Sunday, August 21, 2011
Hobble Creek Half Marathon
The day started early, 4:30 a.m., we got ready quickly and then spent a lot of time in the parking lot waiting. Not our best shot, but not bad for a phone shot in the dark.
We got to the top of the canyon with just enough time to make a quick porta potty stop before the gun went off. I've run this half more than ten times and had some of my best, and some of my worst races on that course. Yesterday I started the race with my favorite mantra "Run your race, and enjoy your run", but this time added in "To everything there is a season...A time to listen to your body, and a time to get uncomfortable in order to progress. A time to push your pace, and a time to refrain from pushing. Yesterday was a day to listen to my body, and to refrain from pushing. It was tough, I was antsy and just wanted to run hard, but I knew that if I wanted to stay healthy, I would have to take it easy. So I ran, I enjoyed the beautiful scenery, I chatted with other runners, and tried not to focus on my pace. I do my best thinking while running, and my brain was on overdrive.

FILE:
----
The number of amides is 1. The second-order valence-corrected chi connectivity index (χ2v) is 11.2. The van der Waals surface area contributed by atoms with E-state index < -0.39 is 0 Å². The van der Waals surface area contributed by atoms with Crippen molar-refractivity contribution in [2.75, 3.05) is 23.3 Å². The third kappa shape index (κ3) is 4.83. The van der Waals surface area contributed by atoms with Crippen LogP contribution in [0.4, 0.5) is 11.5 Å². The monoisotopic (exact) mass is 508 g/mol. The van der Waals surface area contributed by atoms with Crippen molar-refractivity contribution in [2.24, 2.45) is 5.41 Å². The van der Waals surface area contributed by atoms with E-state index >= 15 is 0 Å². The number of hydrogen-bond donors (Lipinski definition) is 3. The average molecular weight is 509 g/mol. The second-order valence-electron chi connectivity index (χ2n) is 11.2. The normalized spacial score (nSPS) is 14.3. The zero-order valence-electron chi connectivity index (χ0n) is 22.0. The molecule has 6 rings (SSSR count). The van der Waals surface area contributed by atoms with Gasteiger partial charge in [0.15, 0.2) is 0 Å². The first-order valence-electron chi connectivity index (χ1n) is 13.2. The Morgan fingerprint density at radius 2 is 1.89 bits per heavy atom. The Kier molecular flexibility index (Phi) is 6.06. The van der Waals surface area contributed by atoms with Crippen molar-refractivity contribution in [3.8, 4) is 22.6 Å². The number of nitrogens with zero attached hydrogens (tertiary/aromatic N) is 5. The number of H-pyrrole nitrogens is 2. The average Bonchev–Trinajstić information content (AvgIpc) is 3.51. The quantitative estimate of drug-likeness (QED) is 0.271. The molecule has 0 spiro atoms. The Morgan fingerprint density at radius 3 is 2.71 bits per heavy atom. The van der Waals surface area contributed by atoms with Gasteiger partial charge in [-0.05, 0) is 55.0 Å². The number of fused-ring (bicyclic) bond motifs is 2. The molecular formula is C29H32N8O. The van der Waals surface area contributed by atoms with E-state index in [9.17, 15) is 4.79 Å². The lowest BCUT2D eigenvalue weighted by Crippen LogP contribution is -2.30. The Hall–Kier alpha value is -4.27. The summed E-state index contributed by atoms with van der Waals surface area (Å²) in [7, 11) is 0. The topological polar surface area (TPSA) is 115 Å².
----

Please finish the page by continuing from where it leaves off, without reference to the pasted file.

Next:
The night before I had read an article in Runners World by a newbie who was planning to run his first half marathon. He had watched a lot of races and was scared to be that guy that everyone "admires", he said "I've admired so many people from the sidelines...I've clapped for the ones who really looked bad...What if you trip and begin with a bandaged ankle, what if your nipples bleed, what if you vomit, cry and collapse? I've seen people do all these things and I've admired them" As I read the article I laughed, but yesterday morning as I ran slowly, I kept thinking, I don't want people to "admire" me, I just want to run like I'm used to. For a brief moment I started to get discouraged, and then I gained a little perspective: Friday night while picking up our pre-race Olive Garden pasta, I saw four different people who were in wheelchairs, I noticed each with their various struggles and at the time thought that I was grateful to not have that as my challenge in life. During the race I was reminded of the people in wheelchairs and realized how amazing it was that I could run. Fast or slow, I can run, walk, skip, dance, or move any way I want. I had been feeling restricted by my speed, but it struck me what a small restriction that really was. Any bit of pity party I had been having went away, and I really just settled down and enjoyed the rest of the run.
I had an amazing support system at the end, and loved having Tim, family, and friends, there to cheer for me. They love me fast or slow, and often are the ones that get me through a tough race.